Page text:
|Publication number||US4287373 A|
|Application number||US 06/081,035|
|Publication date||Sep 1, 1981|
|Filing date||Oct 1, 1979|
|Priority date||May 16, 1979|
|Publication number||06081035, 081035, US 4287373 A, US 4287373A, US-A-4287373, US4287373 A, US4287373A|
|Inventors||John A. Garman, Rastko I. Mamuzic, Robert B. McDonald, John L. Sands, Gregory Thompson|
|Original Assignee||Great Lakes Chemical Corporation|
|Export Citation||BiBTeX, EndNote, RefMan|
|Patent Citations (1), Referenced by (55), Classifications (9)|
|External Links: USPTO, USPTO Assignment, Espacenet|
This application is a continuation-in-part of applicants' co-pending application Ser. No. 39,267, filed May 16, 1979, now abandoned, which in turn was a continuation of applicants' application Ser. No. 858,653, filed Dec. 8, 1977, now abandoned.
1. Field of the Invention
This invention relates generally to a process for the perbromination of phenol and diphenyl ether by brominating the appropriate compounds at a temperature in excess of 35° C. in bromine as the sole reaction medium in the presence of selected catalysts.
2. Description of the Prior Art
In the past, numerous processes have been employed for replacing all the nuclear hydrogen atoms in aromatic compounds such as diphenyl ether and the like. None of these processes has been found to be entirely successful; all have been found to have disadvantages.
Prior art perbromination processes in general have involved use of an up to about 20% excess of bromine in the presence of various kinds of reaction media and solvents such as ethylene dibromide, carbon tetrachloride, chloroform, methylene bromide, acetylene tetrachloride, and the like depending on the particular aromatic compound to be brominated. Perbromination of aromatic compounds has also been carried out in reaction media such as oleum, concentrated sulfuric acid, fuming sulfuric acid, liquid sulfur dioxide, and the like.
Each of these process approaches has serious disadvantages for perbromination, especially for commercial operations. The use of halogenated organic solvents has disadvantages which include low productivities, undesirably slow reaction rates, and the necessity for recovery of the solvents for recycle. In some cases this technique results in the introduction of small but significant amounts of chlorine into the final product, thus limiting product quality. In addition a number of non-condensed aromatic compounds do not undergo perbromination satisfactorily under conditions which can readily be employed using halogenated organic solvents.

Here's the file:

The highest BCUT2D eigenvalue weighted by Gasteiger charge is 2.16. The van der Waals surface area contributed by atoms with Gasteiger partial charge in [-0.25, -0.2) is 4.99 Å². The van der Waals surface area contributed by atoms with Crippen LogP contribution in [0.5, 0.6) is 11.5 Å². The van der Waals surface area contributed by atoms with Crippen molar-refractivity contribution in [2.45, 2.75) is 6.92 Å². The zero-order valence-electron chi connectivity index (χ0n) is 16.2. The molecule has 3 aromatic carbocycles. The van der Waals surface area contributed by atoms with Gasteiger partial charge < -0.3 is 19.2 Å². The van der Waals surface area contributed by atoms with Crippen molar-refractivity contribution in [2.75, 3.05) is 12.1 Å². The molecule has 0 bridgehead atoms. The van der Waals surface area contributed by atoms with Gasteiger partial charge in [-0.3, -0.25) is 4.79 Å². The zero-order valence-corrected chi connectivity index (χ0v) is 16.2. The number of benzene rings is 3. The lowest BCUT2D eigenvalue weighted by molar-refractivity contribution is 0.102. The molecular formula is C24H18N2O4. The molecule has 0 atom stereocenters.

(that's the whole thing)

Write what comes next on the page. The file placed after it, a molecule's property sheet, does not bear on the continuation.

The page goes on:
Disadvantages in the use of oleum as a reaction medium include, in addition to all the usual problems associated with its handling on a large scale, the required use of large volumes, thus reducing reactor productivity, difficulties in product isolation, disposal of large volumes of sulfuric acid, and poor quality products resulting from the presence of sulfur-containing contaminants such as brominated benzene-sulfonic acids. The latter contamination problem is also encountered in the use of liquid sulfur dioxide as reaction medium.
The inherent difficulties attendant on large scale perbromination are illustrated by several exotic synthetic chemical approaches proposed for hexabromobenzene. For example, the chemical literature describes the pyrolysis of octabromocyclohexenones and the reaction of hexabromocyclopentadiene with tribromoacetaldehyde at super-atmospheric pressures and highly elevated temperatures.
Another approach to the preparation of hexabromobenzene and other perbrominated aromatic compounds has been the use of bromine/chlorine mixtures as the bromination agent. This process suffers the serious disadvantage of introducing small but significant amounts of chlorine into the final products thus limiting their final quality.
Yet another process which has been described for the polybromination of aromatic compounds requires the use of powerful mechanical mixers to maintain partially brominated solid intermediates in a sufficiently fine state of subdivision to permit access of bromine liquid or vapor in attempts to achieve high levels of bromination.